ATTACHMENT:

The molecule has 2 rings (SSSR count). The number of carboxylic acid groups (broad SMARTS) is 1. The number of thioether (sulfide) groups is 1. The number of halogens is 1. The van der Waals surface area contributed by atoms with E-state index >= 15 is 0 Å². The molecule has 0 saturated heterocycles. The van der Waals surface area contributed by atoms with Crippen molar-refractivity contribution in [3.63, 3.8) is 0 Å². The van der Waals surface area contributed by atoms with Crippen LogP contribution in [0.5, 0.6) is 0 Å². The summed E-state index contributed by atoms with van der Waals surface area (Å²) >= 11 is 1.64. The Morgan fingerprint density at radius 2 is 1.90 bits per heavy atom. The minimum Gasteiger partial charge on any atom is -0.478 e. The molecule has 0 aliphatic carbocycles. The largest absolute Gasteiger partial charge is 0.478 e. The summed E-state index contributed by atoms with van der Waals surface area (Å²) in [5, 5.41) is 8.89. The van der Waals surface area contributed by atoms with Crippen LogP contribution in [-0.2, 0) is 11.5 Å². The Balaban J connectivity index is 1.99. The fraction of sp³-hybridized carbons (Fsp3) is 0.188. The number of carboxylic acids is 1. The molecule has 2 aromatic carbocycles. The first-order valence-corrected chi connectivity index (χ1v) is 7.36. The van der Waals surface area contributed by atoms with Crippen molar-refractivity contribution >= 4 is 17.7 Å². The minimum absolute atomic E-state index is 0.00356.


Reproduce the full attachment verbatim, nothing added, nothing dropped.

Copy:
The molecule has 2 rings (SSSR count). The number of carboxylic acid groups (broad SMARTS) is 1. The number of thioether (sulfide) groups is 1. The number of halogens is 1. The van der Waals surface area contributed by atoms with E-state index >= 15 is 0 Å². The molecule has 0 saturated heterocycles. The van der Waals surface area contributed by atoms with Crippen molar-refractivity contribution in [3.63, 3.8) is 0 Å². The van der Waals surface area contributed by atoms with Crippen LogP contribution in [0.5, 0.6) is 0 Å². The summed E-state index contributed by atoms with van der Waals surface area (Å²) >= 11 is 1.64. The Morgan fingerprint density at radius 2 is 1.90 bits per heavy atom. The minimum Gasteiger partial charge on any atom is -0.478 e. The molecule has 0 aliphatic carbocycles. The largest absolute Gasteiger partial charge is 0.478 e. The summed E-state index contributed by atoms with van der Waals surface area (Å²) in [5, 5.41) is 8.89. The van der Waals surface area contributed by atoms with Crippen LogP contribution in [-0.2, 0) is 11.5 Å². The Balaban J connectivity index is 1.99. The fraction of sp³-hybridized carbons (Fsp3) is 0.188. The number of carboxylic acids is 1. The molecule has 2 aromatic carbocycles. The first-order valence-corrected chi connectivity index (χ1v) is 7.36. The van der Waals surface area contributed by atoms with Crippen molar-refractivity contribution >= 4 is 17.7 Å². The minimum absolute atomic E-state index is 0.00356.